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UPDATE 1-New board of Brazil's BRF likely to keep top executives -sources

(Adds comments from sources, background on BRF's struggles,
paragraphs 3-14)

By Aluisio Alves and Ana Mano

SAO PAULO, April 16 (Reuters) - Executives at Brazilian food
processor BRF SA are likely to stay in charge after a
new board is elected this month, three people close to the
matter said, in a sign of confidence from key shareholders that
they can pull off a turnaround at the struggling food company.

"The current management is not to blame for its
predicament," said one of the sources on condition of anonymity.
"The current team has a clear vision of what needs to be done."

BRF declined to comment about the consequences of a board
election to be held on April 26.

BRF, Brazil's largest chicken processor, posted two straight
annual losses and has been tangled in a food safety probe that
resulted in plant closures and a ban on chicken exports to the
European Union.

In December, José Aurélio Drummond Jr took over as chief
executive officer from Pedro Faria, who was arrested and later
released in connection with the food probe.

The problems led shareholders Previ and Petros and Aberdeen
Asset Management Plc to push for a board shake-up.

The three shareholders, which hold a combined 27 percent of
the food processor, want to curtail the power of a rival group
led by current Chairman Abílio Diniz, according to the source.

Diniz and investment fund Tarpon Investimentos SA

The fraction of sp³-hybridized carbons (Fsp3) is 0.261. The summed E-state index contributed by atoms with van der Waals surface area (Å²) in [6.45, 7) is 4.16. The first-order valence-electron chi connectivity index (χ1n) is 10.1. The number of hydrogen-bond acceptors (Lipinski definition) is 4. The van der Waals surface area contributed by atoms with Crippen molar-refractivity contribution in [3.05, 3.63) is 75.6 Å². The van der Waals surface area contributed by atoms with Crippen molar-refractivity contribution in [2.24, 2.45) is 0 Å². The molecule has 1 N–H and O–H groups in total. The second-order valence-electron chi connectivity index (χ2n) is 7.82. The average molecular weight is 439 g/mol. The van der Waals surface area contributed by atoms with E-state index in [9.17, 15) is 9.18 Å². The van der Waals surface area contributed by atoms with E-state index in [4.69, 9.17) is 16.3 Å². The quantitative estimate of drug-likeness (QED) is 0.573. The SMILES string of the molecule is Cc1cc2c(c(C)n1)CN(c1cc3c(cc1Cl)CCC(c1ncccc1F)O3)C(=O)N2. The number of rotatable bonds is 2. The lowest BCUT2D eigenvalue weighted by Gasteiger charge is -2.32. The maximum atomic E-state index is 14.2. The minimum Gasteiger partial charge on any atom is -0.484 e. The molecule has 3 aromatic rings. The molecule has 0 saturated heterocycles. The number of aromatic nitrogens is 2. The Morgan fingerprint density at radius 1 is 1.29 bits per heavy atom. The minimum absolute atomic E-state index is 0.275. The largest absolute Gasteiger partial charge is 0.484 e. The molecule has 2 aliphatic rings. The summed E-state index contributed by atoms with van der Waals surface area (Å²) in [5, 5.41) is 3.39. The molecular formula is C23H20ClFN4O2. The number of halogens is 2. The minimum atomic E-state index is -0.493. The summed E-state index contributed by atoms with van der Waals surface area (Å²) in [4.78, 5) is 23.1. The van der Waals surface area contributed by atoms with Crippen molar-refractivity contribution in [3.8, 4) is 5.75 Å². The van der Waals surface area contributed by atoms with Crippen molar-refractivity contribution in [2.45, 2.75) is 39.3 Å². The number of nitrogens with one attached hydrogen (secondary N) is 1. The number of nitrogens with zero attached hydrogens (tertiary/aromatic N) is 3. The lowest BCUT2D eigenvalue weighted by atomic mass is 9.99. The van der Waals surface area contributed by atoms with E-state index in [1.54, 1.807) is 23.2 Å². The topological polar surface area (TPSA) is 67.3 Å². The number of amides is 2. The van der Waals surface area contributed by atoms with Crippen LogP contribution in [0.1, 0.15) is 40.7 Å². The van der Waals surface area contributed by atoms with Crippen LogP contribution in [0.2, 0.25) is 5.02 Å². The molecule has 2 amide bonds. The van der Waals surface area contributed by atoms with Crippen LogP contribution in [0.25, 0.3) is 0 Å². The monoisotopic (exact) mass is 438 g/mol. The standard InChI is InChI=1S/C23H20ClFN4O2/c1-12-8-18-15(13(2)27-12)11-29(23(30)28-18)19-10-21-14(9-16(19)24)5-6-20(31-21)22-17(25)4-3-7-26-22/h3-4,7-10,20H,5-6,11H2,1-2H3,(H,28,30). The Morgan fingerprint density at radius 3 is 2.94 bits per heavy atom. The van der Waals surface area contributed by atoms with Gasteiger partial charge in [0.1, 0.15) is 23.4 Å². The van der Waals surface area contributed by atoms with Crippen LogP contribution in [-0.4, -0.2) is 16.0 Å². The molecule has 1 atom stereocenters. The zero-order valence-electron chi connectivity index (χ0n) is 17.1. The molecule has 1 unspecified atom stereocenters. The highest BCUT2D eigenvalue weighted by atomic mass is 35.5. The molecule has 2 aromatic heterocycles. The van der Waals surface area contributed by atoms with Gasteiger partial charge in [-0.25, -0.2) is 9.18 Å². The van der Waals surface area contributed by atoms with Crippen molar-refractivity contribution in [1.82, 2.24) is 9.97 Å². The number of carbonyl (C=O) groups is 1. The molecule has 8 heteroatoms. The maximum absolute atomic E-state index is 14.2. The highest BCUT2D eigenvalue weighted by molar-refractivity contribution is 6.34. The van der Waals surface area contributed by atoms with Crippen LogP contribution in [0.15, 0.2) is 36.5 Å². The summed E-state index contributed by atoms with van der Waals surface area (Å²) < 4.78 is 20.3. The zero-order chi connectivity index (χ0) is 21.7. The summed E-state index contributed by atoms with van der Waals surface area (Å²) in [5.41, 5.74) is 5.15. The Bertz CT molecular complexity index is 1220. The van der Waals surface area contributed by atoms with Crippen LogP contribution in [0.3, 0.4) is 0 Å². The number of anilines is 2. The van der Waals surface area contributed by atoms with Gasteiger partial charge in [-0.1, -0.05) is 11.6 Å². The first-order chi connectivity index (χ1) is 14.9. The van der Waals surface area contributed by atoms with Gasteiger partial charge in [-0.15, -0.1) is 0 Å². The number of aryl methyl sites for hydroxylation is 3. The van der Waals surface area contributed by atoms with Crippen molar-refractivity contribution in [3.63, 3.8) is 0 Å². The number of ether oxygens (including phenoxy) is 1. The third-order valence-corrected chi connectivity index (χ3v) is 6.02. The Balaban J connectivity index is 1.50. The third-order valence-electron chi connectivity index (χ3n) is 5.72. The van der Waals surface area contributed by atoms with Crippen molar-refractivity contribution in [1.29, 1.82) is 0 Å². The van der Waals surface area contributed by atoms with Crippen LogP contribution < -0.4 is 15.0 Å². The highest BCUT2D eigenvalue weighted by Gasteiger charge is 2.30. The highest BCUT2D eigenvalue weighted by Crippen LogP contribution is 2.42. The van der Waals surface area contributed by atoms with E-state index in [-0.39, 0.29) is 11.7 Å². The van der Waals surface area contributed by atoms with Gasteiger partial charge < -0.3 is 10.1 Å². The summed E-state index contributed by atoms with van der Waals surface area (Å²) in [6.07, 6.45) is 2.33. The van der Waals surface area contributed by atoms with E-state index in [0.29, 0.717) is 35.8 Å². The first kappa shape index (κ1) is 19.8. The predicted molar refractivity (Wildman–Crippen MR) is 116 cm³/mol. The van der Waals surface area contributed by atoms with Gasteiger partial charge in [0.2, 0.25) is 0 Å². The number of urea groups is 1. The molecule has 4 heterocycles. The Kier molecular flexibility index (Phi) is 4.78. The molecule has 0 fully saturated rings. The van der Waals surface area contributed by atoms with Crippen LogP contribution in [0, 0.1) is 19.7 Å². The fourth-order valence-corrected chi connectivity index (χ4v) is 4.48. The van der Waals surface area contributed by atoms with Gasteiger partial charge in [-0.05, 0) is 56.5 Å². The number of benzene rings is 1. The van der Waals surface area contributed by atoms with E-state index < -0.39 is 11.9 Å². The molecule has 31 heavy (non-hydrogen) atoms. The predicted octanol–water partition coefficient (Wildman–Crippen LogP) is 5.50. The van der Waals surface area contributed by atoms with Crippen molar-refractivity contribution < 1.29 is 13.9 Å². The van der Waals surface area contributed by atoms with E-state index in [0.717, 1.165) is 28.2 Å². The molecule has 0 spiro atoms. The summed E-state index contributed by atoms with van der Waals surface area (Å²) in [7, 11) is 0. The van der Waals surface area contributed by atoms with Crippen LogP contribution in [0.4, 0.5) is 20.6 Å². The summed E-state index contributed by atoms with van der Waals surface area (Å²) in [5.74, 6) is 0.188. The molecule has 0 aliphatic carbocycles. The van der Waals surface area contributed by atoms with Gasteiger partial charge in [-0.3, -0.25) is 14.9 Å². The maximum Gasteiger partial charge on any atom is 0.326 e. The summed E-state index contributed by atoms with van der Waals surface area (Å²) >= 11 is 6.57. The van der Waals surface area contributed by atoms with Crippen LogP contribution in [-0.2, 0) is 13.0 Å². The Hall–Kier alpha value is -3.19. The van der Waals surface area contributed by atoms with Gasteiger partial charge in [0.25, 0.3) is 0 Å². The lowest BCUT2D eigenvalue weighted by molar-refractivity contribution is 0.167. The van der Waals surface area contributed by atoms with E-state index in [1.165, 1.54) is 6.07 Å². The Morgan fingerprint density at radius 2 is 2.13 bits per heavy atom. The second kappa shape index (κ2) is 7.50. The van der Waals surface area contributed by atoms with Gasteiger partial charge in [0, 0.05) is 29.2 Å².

, which has allied with him in the past, together own
12 percent of the company.

Attempts failed to find consensus among dissenting
shareholders on 10 new names to compose the board, leading
Aberdeen to suggest adoption of a cumulative voting system for
individual board members.

This may lead to divisions within the board, although no
potential disagreements will prevent strategic changes, the
source said.

On Wednesday, Institutional Shareholder Services recommended
that holders of BRF's New York-listed American depositary
receipts should abstain from the election if cumulative voting
is adopted.

"The (current) management deserves a lot of credit for
remaining focused despite all the noise at the board level," a
second source said.

BRF's planned turnaround will include a renewed focus on
processed foods over commodity products to improve profit
margins, the first source said. The new board will also give
more independence to executives, reducing Diniz's influence, the
person added.

Diniz's investment vehicle Península did not reply to a
request for comment.
(Reporting by Aluísio Alves and Ana Mano
Writing by Ana Mano
Editing by Chizu Nomiyama and David Gregorio)

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